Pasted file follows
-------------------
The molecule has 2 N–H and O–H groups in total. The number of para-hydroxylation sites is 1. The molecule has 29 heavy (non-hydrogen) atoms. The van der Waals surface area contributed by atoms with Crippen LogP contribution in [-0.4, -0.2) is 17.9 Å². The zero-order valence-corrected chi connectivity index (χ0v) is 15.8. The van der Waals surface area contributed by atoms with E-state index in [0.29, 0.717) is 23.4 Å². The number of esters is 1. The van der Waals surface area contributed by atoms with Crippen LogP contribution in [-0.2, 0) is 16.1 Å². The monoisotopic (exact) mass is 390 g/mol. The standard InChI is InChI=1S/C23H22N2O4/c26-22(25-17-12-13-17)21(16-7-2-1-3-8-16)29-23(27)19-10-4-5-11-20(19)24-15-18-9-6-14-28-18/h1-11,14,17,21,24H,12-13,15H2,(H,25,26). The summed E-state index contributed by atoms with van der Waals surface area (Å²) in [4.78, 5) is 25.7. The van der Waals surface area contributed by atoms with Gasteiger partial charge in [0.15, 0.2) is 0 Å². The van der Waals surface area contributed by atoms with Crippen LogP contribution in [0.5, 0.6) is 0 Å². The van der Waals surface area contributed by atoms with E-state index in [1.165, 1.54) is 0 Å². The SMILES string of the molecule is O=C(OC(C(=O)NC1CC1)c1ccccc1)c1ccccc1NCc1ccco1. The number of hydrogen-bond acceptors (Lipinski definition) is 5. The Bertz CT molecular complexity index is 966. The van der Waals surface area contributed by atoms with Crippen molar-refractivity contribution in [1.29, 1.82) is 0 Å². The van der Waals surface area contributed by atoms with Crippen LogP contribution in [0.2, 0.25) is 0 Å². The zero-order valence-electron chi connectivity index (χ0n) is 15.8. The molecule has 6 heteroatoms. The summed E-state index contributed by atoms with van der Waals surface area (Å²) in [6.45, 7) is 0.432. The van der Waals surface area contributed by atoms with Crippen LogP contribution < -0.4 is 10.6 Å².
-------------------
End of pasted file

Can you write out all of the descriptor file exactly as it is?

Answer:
The molecule has 2 N–H and O–H groups in total. The number of para-hydroxylation sites is 1. The molecule has 29 heavy (non-hydrogen) atoms. The van der Waals surface area contributed by atoms with Crippen LogP contribution in [-0.4, -0.2) is 17.9 Å². The zero-order valence-corrected chi connectivity index (χ0v) is 15.8. The van der Waals surface area contributed by atoms with E-state index in [0.29, 0.717) is 23.4 Å². The number of esters is 1. The van der Waals surface area contributed by atoms with Crippen LogP contribution in [-0.2, 0) is 16.1 Å². The monoisotopic (exact) mass is 390 g/mol. The standard InChI is InChI=1S/C23H22N2O4/c26-22(25-17-12-13-17)21(16-7-2-1-3-8-16)29-23(27)19-10-4-5-11-20(19)24-15-18-9-6-14-28-18/h1-11,14,17,21,24H,12-13,15H2,(H,25,26). The summed E-state index contributed by atoms with van der Waals surface area (Å²) in [4.78, 5) is 25.7. The van der Waals surface area contributed by atoms with Gasteiger partial charge in [0.15, 0.2) is 0 Å². The van der Waals surface area contributed by atoms with Crippen LogP contribution in [0.5, 0.6) is 0 Å². The van der Waals surface area contributed by atoms with E-state index in [1.165, 1.54) is 0 Å². The SMILES string of the molecule is O=C(OC(C(=O)NC1CC1)c1ccccc1)c1ccccc1NCc1ccco1. The number of hydrogen-bond acceptors (Lipinski definition) is 5. The Bertz CT molecular complexity index is 966. The van der Waals surface area contributed by atoms with Crippen molar-refractivity contribution in [1.29, 1.82) is 0 Å². The van der Waals surface area contributed by atoms with Crippen LogP contribution in [0.2, 0.25) is 0 Å². The zero-order valence-electron chi connectivity index (χ0n) is 15.8. The molecule has 6 heteroatoms. The summed E-state index contributed by atoms with van der Waals surface area (Å²) in [6.45, 7) is 0.432. The van der Waals surface area contributed by atoms with Crippen LogP contribution < -0.4 is 10.6 Å².